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Controlling Gain of the PMT Coupled to a Scintillator Crystal for Use in Oil Well Total Gamma Ray...

IP.com Disclosure Number: IPCOM000031773D
Publication Date: 2004-Oct-08
Document File: 1 page(s) / 27K

Publishing Venue

The IP.com Prior Art Database

Abstract

Total Gamma ray log is one of the most important LWD or wireline measurements. Loss of accuracy can occur in wells of high temperatures due to the loss of gain of the detector such as a scintillator crystal coupled to a photo-multiplier tube. Increase of thermal noise at high temperatures is another cause of loss of accuracy for Gamma Ray measurement. Prior art uses plateau method for choosing a voltage at the PMT in order to minimize the variance of the Gamma count rate with temperature. However, the miminum variance does not necesarrily mean an optimal accuracy. Namely, with the plateau method, relatively stable count rate is achieved due to mutually compensating effects at high temperatures: increase of the thermal noise is compensated by a loss of the useful signal. The problem becomes more serios when the detector ages, which is accompanied by a dramatic increase of thermal noise and loss of resolution. In the present invention we propose a calibration procedure and gain control procedure using the measurement of the three sensors: Count rates in 3 energy windows of the Gamma ray detector, Temperature measurement and Voltage measurement. Increase of temperature causes a loss of gain of the Gamma Ray detector. Gain of the detector is inversely correlated with the RATIO of the OFFSET to SLOPE in a straight line fit of the count rates in the three energy windows covering the right sidelobe of the Compton spectrum. Optimally filtered RATIO is used as a feed-back signal to control the voltage so that the RATIO is kept constant during the entire run. Temperature sensor measurement is used for a crude initialization of the PMT voltage upon a tool start-up. Empirical linear relationships between Voltage, Gain, Ratio and Temperature are used in the gain control algorithm as parameters that facilitate convergence of the voltage to the voltage required to keep the Gain constant. ----------- Here is a sketch of what is in mind for high temperature Gamma. Seems to be very easy implement and easy to calibrate Temperature correction monitors 3 measurements: 1) T – temperature 2) V – voltage 3) R – ratio of offset to slope for 3 energy windows = shape of the Compton spectrum. Heavily filtered ratio Calibration done at room temperature To determines the Vo and Ro. Vo is determined by measuring plateau curve at room temperature and requiring that the Vo is such that the count rate is 10 lower than that for plateau point. Plateau test is run using assembled tool and Amersham Gamma Ray calibrator. Once the starting values of the parameters To,Vo,Ro have been measured and the tool is sent downhole, these parameters are sampled every minute. As a first step the voltage is adjusted using known dV/dT: set voltage to be V=Vo+(dV/dT)(T-To) This is a first crude approximation. From this point adjust the voltage as follows: V=V(one sample ago)+0.1(dV/dR)(R-Ro) Coefficient 0.1 is used here for a purpose: (dV/dR) is known approximately and we do not want voltage control to overshoot, correct the voltage too much. Instead we want our algorithm to converge slowly towards correct voltage and correct ratio R. Ratio is a function of gain, so converging to correct ratio means converging to correct gain. Regards, Sergey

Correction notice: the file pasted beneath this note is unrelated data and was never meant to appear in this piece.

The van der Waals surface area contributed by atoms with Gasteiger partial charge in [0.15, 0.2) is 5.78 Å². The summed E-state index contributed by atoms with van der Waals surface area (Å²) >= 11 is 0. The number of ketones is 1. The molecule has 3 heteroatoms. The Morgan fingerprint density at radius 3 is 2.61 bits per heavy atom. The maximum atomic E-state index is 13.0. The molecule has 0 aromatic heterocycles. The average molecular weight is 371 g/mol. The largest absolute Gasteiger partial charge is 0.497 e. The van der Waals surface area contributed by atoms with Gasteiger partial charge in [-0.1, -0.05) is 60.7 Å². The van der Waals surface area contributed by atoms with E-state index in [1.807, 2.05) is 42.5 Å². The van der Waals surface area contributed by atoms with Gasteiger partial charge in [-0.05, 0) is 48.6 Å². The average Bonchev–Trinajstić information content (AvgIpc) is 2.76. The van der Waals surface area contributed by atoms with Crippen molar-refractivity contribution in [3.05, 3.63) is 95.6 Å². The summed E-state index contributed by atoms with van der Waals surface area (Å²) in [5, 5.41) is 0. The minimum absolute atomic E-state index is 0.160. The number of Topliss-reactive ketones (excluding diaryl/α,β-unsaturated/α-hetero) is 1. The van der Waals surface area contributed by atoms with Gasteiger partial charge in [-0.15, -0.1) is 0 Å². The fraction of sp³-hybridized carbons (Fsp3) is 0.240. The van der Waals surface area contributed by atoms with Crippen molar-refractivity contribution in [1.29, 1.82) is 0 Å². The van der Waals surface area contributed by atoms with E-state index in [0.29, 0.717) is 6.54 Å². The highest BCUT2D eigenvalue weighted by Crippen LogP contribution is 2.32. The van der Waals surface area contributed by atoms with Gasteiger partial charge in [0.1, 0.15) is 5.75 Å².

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414-38853-US

Total Gamma ray log is one of the most important LWD or wireline measurements. Loss of accuracy can occur in wells of high temperatures due to the loss of gain of the detector such as a scintillator crystal coupled to a photo-multiplier tube. Increase of thermal noise at high temperatures is another cause of loss of accuracy for Gamma Ray measurement. Prior art uses plateau method for choosing a voltage at the PMT in order to minimize the variance of the Gamma count rate with temperature. However, the miminum variance does not necesarrily mean an optimal accuracy. Namely, with the plateau method, relatively stable count rate is achieved due to mutually compensating effects at high temperatures: increase of the thermal noise is compensated by a loss of the useful signal. The problem becomes more serios when the detector ages, which is accompanied by a dramatic increase of thermal noise and loss of resolution. In the present invention we propose a calibration procedure and gain control procedure using the measurement of the three sensors: Count rates in 3 energy windows of the Gamma ray detector, Temperature measurement and Voltage measurement. Increase of temperature causes a loss of gain of the Gamma Ray detector. Gain of the detector is inversely correlated with the RATIO of the OFFSET to SLOPE in a straight line fit of the count rates in the three energy windows covering the right sidelobe of the

Compton

spectrum. Optimally filtered RATIO is used as a feed-back signal to control the voltage so that the RATIO is kept constant during the entire run. Temperature sensor measurement is used for a crude initialization of the PMT voltage u...